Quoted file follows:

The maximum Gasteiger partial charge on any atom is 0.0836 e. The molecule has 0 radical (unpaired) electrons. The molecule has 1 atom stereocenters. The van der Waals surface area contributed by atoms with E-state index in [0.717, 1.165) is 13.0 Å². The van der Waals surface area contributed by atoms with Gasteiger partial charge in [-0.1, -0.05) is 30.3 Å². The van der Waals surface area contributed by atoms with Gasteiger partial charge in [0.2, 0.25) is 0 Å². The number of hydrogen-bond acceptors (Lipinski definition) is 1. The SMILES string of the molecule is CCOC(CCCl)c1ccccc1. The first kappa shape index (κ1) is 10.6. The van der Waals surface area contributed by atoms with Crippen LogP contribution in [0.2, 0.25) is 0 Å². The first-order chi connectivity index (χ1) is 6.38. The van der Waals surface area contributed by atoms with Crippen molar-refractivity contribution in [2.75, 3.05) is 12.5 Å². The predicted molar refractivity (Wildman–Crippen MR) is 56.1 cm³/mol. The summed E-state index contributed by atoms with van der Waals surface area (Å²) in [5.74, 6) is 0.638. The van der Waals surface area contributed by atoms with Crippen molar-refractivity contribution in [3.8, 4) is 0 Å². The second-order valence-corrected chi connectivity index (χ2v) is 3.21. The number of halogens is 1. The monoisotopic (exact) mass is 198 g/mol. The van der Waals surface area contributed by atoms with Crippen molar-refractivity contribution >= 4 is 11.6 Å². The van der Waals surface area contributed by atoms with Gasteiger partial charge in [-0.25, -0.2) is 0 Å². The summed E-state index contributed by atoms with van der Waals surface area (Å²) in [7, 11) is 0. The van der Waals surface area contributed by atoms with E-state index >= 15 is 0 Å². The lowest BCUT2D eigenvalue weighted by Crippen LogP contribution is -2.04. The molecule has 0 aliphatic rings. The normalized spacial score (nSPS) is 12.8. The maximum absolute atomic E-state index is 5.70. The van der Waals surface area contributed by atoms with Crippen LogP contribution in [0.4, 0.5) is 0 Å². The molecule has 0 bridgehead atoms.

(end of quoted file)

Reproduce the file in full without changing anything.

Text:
The maximum Gasteiger partial charge on any atom is 0.0836 e. The molecule has 0 radical (unpaired) electrons. The molecule has 1 atom stereocenters. The van der Waals surface area contributed by atoms with E-state index in [0.717, 1.165) is 13.0 Å². The van der Waals surface area contributed by atoms with Gasteiger partial charge in [-0.1, -0.05) is 30.3 Å². The van der Waals surface area contributed by atoms with Gasteiger partial charge in [0.2, 0.25) is 0 Å². The number of hydrogen-bond acceptors (Lipinski definition) is 1. The SMILES string of the molecule is CCOC(CCCl)c1ccccc1. The first kappa shape index (κ1) is 10.6. The van der Waals surface area contributed by atoms with Crippen LogP contribution in [0.2, 0.25) is 0 Å². The first-order chi connectivity index (χ1) is 6.38. The van der Waals surface area contributed by atoms with Crippen molar-refractivity contribution in [2.75, 3.05) is 12.5 Å². The predicted molar refractivity (Wildman–Crippen MR) is 56.1 cm³/mol. The summed E-state index contributed by atoms with van der Waals surface area (Å²) in [5.74, 6) is 0.638. The van der Waals surface area contributed by atoms with Crippen molar-refractivity contribution in [3.8, 4) is 0 Å². The second-order valence-corrected chi connectivity index (χ2v) is 3.21. The number of halogens is 1. The monoisotopic (exact) mass is 198 g/mol. The van der Waals surface area contributed by atoms with Crippen molar-refractivity contribution >= 4 is 11.6 Å². The van der Waals surface area contributed by atoms with Gasteiger partial charge in [-0.25, -0.2) is 0 Å². The summed E-state index contributed by atoms with van der Waals surface area (Å²) in [7, 11) is 0. The van der Waals surface area contributed by atoms with E-state index >= 15 is 0 Å². The lowest BCUT2D eigenvalue weighted by Crippen LogP contribution is -2.04. The molecule has 0 aliphatic rings. The normalized spacial score (nSPS) is 12.8. The maximum absolute atomic E-state index is 5.70. The van der Waals surface area contributed by atoms with Crippen LogP contribution in [0.4, 0.5) is 0 Å². The molecule has 0 bridgehead atoms.